Experience Passport Through Touch, Spanish & Other Special Materials
One of the main pillars of the museum’s commitment to providing access to the museum experience for all visitors is having special exhibition content available in multiple alternate formats. In Passport to Paris, all three shows in the suite have large print booklets with color thumbnail images and braille booklets available. These alternate format materials contain all object labels, extended labels, and exhibition content. There are also English and Spanish-language large-print transcripts of the Court to Café audio tour content. All of these materials are embedded into the Passport to Paris visitor experience and are complimentary for use while in the exhibition; look for them in boxes hanging on the wall near the beginning of each exhibition.
In addition to providing multi-format accommodations to increase access to Passport to Paris, we will also be featuring two rounds of Tactile Tables highlighting the themes and motifs of Court to Café. The Tactile Tables provide a multisensory experience of the art and culture featured in Court to Café, not only for our blind and low-vision visitors, but for all visitors and families who benefit from a hands-on experience with art. These tables are facilitated by specially trained docents. A sampling of the objects featured at the Passport to Paris Tactile Tables includes tactile interpretations of paintings in the show, including a tactile board showcasing the paint technique used in Henri de Toulouse-Lautrec's Jane Avril Leaving the Moulin Rouge (above), a reproduction lacy fichu neck accessory worn by women in paintings in the show, and custom perfume inspired by the immersive experience of the exhibitions. In addition, the DAM is excited to be partnering with a local art lover who recently graduated from the Colorado Center for the Blind, Melissa Fishburn, who will assist in facilitating the Tactile Tables and share her love for tactile art. The picture below, taken at the Cover Story Tactile Tables in September, features Melissa wearing a replica of a nineteenth-century Japanese kappa; the kappa was custom made for the Cover Story Tactile Tables. We recently had the opportunity to interview her about her experience getting hands-on with art:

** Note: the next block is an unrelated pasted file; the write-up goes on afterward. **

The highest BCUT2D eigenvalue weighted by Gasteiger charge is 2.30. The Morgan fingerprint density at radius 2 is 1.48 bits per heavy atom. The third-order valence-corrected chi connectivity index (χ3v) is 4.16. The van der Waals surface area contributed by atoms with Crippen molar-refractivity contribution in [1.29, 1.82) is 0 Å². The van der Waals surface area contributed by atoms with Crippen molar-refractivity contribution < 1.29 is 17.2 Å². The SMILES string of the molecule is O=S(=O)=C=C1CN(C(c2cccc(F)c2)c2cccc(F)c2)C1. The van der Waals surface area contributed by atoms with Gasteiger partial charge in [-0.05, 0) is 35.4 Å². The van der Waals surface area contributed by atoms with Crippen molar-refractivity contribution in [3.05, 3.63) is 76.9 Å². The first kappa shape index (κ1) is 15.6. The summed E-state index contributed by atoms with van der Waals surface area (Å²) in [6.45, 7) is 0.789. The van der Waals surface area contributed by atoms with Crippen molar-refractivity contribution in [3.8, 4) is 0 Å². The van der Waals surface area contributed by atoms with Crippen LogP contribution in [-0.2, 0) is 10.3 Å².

DAM: How did you hear about the Tactile Tables at the DAM?
Melissa: I was a student at the Colorado Center for the Blind, and Ann Cunningham invited me to a show featuring Tactile Tables.
DAM: What was your experience like at your first visit to the Tactile Tables at the DAM?
Melissa: I was amazed at the beauty art truly has to offer, and excited to know that the blind can also have a chance to experience the depth and get a hands-on look at the work and history that goes into these bodies of work.
DAM: What was your favorite part of your visit to the Tactile Tables?
Melissa: I felt that I was able to relate to the art by touching and exploring each piece, instead of just using my limited sight to view art. I appreciate that Tactile Tables make it possible for the blind to develop a connection to art just as a sighted person is able to do.
DAM: How do you experience art? How does art affect you?
Melissa: I was so very taken by the small details and thought that is poured into all the works of art. I was so overwhelmed by the beauty, warmth, and emotions that really help connect me to what meaning the artists are portraying in their work. I knew instantly that I wanted to start taking in more art shows.
Meet Melissa and get hands-on with art at our Passport to Paris Tactile Tables, happening on Friday, December 6 and Sunday, December 8, 10 am-1 pm. The Tactile Tables are free with general admission. Passport to Paris ticket not required. Passport to Paris exhibition entry not included. Reservations are appreciated. Contact Sally McCance at firstname.lastname@example.org or 720-913-0074.
Photo of Melissa Fishburn courtesy of Denver Art Museum
Image credit: Henri de Toulouse-Lautrec, Jane Avril Leaving the Moulin Rouge, 1892. Wadsworth Atheneum Museum of Art; Bequest of George Gay.